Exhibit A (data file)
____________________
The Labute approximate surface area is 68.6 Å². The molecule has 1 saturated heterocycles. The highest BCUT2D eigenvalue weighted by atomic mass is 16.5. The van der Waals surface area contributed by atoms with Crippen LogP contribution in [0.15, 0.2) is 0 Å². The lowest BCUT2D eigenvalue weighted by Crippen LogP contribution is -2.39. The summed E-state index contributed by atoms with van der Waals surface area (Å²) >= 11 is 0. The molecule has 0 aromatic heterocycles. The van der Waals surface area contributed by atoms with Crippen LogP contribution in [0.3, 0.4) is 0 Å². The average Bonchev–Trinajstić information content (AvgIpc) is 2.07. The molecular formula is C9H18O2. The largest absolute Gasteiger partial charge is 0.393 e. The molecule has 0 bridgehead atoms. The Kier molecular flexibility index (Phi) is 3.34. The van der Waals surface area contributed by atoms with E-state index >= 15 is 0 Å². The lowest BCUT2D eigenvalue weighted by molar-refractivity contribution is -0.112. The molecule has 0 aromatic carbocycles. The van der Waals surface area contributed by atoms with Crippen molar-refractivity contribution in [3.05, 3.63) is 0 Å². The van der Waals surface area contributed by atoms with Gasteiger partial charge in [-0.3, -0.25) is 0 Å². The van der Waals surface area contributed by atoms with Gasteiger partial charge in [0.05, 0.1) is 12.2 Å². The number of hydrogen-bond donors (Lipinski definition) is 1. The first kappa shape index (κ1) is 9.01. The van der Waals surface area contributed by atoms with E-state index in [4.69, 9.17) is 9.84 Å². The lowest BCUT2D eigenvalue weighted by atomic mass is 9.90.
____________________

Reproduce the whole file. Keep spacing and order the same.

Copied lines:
The Labute approximate surface area is 68.6 Å². The molecule has 1 saturated heterocycles. The highest BCUT2D eigenvalue weighted by atomic mass is 16.5. The van der Waals surface area contributed by atoms with Crippen LogP contribution in [0.15, 0.2) is 0 Å². The lowest BCUT2D eigenvalue weighted by Crippen LogP contribution is -2.39. The summed E-state index contributed by atoms with van der Waals surface area (Å²) >= 11 is 0. The molecule has 0 aromatic heterocycles. The van der Waals surface area contributed by atoms with Crippen LogP contribution in [0.3, 0.4) is 0 Å². The average Bonchev–Trinajstić information content (AvgIpc) is 2.07. The molecular formula is C9H18O2. The largest absolute Gasteiger partial charge is 0.393 e. The molecule has 0 bridgehead atoms. The Kier molecular flexibility index (Phi) is 3.34. The van der Waals surface area contributed by atoms with E-state index >= 15 is 0 Å². The lowest BCUT2D eigenvalue weighted by molar-refractivity contribution is -0.112. The molecule has 0 aromatic carbocycles. The van der Waals surface area contributed by atoms with Crippen molar-refractivity contribution in [3.05, 3.63) is 0 Å². The van der Waals surface area contributed by atoms with Gasteiger partial charge in [-0.3, -0.25) is 0 Å². The van der Waals surface area contributed by atoms with Gasteiger partial charge in [0.05, 0.1) is 12.2 Å². The number of hydrogen-bond donors (Lipinski definition) is 1. The first kappa shape index (κ1) is 9.01. The van der Waals surface area contributed by atoms with E-state index in [4.69, 9.17) is 9.84 Å². The lowest BCUT2D eigenvalue weighted by atomic mass is 9.90.